During the three-party talks scheduled for 17 July, Naftogaz will not demand an increase in charges for the transit of Russian gas through the territory of Ukraine.

– We will not demand that, in the long-term, transit fees increase – said in a conversation with the radio Novoy Wremia, commercial director of the Ukrainian concern, Yury Vitrenko.

He reminded that the main topic of the talks planned for today will be the transit of Russian gas to European consumers after 2019. – After 2020, transit fees will be lower than those currently included in the contract – said Vitrenko.

At the beginning of July, Naftogaz filed a petition with the Stockholm arbitration tribunal, in which it demanded revision of tariffs from March 2013. Initial claims of the company amount to USD 11,58 billion (net of interest). At the same time, Naftogaz pointed out that the amount of claims may be reduced if Gazprom meets certain conditions – that is, it will reserve capacity for transit after 2019 or cease to block the transit of gas from Central Asia and export of gas by other Russian companies.

In addition, according to Vitrenko, Naftogaz is to propose to Gazprom that it apply EU law in relation to the transit of gas through Ukraine.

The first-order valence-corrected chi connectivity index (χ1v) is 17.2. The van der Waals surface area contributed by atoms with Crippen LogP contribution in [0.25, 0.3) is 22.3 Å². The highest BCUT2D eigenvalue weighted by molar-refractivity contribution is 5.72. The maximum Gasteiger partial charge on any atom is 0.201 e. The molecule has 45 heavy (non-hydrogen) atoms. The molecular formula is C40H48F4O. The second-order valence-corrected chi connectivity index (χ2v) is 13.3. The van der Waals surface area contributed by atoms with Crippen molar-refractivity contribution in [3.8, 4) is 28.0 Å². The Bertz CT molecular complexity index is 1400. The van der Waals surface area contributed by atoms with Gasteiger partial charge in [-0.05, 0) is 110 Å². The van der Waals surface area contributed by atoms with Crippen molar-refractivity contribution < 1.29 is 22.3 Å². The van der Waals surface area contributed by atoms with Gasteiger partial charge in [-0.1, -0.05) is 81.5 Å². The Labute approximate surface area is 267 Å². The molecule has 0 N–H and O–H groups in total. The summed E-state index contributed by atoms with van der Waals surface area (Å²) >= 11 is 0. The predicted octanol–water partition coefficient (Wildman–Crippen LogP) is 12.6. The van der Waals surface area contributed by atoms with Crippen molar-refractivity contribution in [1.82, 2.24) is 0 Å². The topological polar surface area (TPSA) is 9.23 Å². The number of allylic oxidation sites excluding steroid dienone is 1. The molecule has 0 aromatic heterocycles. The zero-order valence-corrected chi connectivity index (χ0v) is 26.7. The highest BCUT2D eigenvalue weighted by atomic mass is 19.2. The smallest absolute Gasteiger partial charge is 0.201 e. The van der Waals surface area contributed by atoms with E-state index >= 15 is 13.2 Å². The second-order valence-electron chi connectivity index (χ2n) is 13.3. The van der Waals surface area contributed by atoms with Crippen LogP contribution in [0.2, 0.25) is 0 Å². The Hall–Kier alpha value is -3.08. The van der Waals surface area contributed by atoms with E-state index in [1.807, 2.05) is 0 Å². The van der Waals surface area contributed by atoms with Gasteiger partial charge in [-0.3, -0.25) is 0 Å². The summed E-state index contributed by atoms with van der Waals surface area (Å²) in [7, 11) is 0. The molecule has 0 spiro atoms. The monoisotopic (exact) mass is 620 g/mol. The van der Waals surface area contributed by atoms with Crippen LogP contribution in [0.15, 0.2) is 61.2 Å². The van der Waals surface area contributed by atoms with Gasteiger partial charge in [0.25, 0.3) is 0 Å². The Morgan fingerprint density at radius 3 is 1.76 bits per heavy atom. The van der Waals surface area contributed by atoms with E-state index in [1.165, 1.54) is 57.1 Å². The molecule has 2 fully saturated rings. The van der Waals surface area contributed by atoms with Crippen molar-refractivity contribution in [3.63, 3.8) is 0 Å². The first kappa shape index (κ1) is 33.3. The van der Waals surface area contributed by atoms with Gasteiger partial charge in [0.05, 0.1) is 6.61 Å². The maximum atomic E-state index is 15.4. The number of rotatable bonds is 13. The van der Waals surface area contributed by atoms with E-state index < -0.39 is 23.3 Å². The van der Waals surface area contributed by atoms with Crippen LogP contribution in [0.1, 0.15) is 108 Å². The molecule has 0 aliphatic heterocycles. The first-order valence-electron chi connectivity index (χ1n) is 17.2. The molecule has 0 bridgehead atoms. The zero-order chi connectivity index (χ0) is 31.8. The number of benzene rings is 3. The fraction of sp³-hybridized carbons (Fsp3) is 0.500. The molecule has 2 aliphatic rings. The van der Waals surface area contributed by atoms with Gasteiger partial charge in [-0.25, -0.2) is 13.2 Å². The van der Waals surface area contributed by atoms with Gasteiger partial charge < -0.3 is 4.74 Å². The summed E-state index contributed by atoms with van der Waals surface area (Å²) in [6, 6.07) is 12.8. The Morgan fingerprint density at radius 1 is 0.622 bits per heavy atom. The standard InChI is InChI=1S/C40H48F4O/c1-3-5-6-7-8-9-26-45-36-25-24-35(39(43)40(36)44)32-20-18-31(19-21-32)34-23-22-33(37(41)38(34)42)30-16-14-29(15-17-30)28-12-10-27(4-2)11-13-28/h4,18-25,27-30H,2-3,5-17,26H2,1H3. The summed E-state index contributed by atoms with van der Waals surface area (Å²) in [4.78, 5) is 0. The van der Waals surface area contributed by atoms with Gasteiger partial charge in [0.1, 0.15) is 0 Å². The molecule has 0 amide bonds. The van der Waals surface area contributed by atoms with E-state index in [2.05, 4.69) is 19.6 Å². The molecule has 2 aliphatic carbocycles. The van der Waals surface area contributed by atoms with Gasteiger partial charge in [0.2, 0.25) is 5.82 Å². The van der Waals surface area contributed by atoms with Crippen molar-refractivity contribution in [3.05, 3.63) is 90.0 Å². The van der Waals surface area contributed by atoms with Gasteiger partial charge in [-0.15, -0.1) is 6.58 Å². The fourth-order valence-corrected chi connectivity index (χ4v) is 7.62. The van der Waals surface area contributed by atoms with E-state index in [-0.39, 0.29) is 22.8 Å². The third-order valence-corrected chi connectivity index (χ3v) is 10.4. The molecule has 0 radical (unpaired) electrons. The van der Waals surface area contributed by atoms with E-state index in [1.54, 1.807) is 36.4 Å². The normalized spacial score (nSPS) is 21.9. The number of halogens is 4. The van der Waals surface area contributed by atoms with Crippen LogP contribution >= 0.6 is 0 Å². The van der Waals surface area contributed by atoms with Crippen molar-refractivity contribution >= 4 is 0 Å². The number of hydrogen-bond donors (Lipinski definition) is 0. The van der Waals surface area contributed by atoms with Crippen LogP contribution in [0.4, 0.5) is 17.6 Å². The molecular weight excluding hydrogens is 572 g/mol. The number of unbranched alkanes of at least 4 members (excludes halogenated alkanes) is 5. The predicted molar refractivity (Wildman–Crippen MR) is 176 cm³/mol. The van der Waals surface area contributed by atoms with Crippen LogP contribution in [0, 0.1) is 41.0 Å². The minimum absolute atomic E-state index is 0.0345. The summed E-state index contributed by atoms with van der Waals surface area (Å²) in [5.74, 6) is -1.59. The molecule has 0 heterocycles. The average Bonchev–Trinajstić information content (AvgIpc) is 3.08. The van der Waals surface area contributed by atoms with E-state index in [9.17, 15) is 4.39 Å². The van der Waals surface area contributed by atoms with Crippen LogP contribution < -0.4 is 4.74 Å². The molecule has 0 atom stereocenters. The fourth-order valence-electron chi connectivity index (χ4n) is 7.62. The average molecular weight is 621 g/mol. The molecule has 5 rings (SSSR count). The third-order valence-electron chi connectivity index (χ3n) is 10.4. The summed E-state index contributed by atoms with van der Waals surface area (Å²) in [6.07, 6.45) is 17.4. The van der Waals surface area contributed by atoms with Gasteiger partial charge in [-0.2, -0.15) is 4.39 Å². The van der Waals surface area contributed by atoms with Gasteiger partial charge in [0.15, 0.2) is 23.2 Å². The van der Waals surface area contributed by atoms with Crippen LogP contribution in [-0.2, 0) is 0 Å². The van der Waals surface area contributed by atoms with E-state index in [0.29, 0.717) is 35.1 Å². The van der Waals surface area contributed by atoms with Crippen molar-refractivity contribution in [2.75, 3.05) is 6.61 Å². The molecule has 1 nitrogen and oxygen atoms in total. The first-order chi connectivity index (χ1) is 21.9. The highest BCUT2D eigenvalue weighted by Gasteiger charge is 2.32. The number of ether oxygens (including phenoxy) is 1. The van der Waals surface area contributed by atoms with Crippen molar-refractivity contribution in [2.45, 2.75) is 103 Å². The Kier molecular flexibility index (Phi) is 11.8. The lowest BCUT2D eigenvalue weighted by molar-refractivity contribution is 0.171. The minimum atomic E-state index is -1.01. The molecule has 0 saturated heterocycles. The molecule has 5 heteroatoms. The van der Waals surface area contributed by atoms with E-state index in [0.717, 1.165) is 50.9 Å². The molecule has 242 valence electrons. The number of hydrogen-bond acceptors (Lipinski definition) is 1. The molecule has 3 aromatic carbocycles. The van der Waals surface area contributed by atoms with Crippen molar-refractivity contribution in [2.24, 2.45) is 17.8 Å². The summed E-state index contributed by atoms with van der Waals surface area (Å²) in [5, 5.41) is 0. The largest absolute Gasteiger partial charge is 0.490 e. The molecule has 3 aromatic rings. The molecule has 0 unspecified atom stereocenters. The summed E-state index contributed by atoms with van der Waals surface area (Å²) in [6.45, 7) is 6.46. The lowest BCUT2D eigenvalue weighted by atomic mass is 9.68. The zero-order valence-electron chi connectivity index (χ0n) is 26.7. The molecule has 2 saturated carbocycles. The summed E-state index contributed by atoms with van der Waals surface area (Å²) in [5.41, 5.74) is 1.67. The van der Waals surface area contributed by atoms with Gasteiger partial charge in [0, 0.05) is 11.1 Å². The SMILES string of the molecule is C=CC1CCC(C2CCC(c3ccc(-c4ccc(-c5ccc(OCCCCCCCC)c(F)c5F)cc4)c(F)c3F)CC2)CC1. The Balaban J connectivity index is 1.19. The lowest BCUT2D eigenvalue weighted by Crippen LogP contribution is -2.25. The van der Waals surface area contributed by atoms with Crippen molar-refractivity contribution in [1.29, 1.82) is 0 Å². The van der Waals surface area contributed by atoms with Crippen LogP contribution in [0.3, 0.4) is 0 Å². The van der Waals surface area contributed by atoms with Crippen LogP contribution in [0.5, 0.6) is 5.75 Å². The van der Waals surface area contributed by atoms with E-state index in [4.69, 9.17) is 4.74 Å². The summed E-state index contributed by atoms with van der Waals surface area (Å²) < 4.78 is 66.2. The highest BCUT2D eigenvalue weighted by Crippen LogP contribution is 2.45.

Artykuł Polish Briefing: Synchronization test in the Baltic states to be held in 2019 pochodzi z serwisu BiznesAlert EN.

]]>
https://biznesalert.com/polish-briefing-synchronization-test-in-the-baltic-states-to-be-held-in-2019/feed/ 0
Polish Briefing: Ukraine wants synchronization with the EU and an energy hub with Poland https://biznesalert.com/polish-briefing-ukraine-wants-synchronization-with-the-eu-and-an-energy-hub-with-poland/ https://biznesalert.com/polish-briefing-ukraine-wants-synchronization-with-the-eu-and-an-energy-hub-with-poland/#respond Thu, 12 Jul 2018 07:00:30 +0000 http://biznesalert.com/?p=2203 What goes on in Poland on the 12th of July. Ukraine wants synchronization with the EU and an energy hub with Poland “You can not develop industry, create new jobs and build an economic system if you are accompanied by a persistent risk factor – the policy of a hybrid war on Russia’s side” – […]

Artykuł Polish Briefing: Ukraine wants synchronization with the EU and an energy hub with Poland pochodzi z serwisu BiznesAlert EN.

]]>
What goes on in Poland on the 12th of July.

Ukraine wants synchronization with the EU and an energy hub with Poland

“You can not develop industry, create new jobs and build an economic system if you are accompanied by a persistent risk factor – the policy of a hybrid war on Russia’s side” – noted the chairman of the Energy Committee of the Parliament of Ukraine Alexander Dabrowski. “Do not isolate Ukraine from the European energy market” – this is the appeal and message that was given by the delegation from Ukraine in the European Parliament at the meeting on the occasion of the Energy Day of Ukraine in Brussels.

On Tuesday, July 10 in the European Parliament, a report on the state of reforms in the energy sector of Ukraine was presented. The Chairman of the Energy Committee of the Parliament of Ukraine, Aleksander Dąbrowski, presented the state of implementation of the European Union law in the system of legal regulations of Ukraine. The Minister of Energy of Ukraine, Igor Nasalik, presented the strategic directions of energy sector reforms.